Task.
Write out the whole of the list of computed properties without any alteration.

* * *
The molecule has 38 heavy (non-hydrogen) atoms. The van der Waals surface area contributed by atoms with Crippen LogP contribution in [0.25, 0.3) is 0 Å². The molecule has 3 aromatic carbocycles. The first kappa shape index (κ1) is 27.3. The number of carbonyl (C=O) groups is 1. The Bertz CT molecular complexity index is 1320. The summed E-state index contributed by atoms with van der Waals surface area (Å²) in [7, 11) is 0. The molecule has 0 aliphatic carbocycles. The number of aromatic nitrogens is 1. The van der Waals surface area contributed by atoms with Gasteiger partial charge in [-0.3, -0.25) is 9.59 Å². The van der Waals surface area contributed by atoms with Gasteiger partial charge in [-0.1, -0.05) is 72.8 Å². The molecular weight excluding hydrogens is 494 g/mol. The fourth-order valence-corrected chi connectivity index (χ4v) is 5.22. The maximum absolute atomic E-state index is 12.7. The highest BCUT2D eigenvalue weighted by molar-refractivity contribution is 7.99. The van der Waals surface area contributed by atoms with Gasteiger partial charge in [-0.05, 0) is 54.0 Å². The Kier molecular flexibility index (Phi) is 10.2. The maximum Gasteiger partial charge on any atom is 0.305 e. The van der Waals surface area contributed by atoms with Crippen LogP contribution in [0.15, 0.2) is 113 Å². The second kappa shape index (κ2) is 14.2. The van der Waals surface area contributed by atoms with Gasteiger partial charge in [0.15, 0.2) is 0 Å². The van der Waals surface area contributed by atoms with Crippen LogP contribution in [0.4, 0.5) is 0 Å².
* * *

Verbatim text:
The molecule has 38 heavy (non-hydrogen) atoms. The van der Waals surface area contributed by atoms with Crippen LogP contribution in [0.25, 0.3) is 0 Å². The molecule has 3 aromatic carbocycles. The first kappa shape index (κ1) is 27.3. The number of carbonyl (C=O) groups is 1. The Bertz CT molecular complexity index is 1320. The summed E-state index contributed by atoms with van der Waals surface area (Å²) in [7, 11) is 0. The molecule has 0 aliphatic carbocycles. The number of aromatic nitrogens is 1. The van der Waals surface area contributed by atoms with Gasteiger partial charge in [-0.3, -0.25) is 9.59 Å². The van der Waals surface area contributed by atoms with Gasteiger partial charge in [-0.1, -0.05) is 72.8 Å². The molecular weight excluding hydrogens is 494 g/mol. The fourth-order valence-corrected chi connectivity index (χ4v) is 5.22. The maximum absolute atomic E-state index is 12.7. The highest BCUT2D eigenvalue weighted by molar-refractivity contribution is 7.99. The van der Waals surface area contributed by atoms with Gasteiger partial charge in [-0.05, 0) is 54.0 Å². The Kier molecular flexibility index (Phi) is 10.2. The maximum Gasteiger partial charge on any atom is 0.305 e. The van der Waals surface area contributed by atoms with Crippen LogP contribution in [0.15, 0.2) is 113 Å². The second kappa shape index (κ2) is 14.2. The van der Waals surface area contributed by atoms with Gasteiger partial charge in [0.15, 0.2) is 0 Å². The van der Waals surface area contributed by atoms with Crippen LogP contribution in [0.4, 0.5) is 0 Å².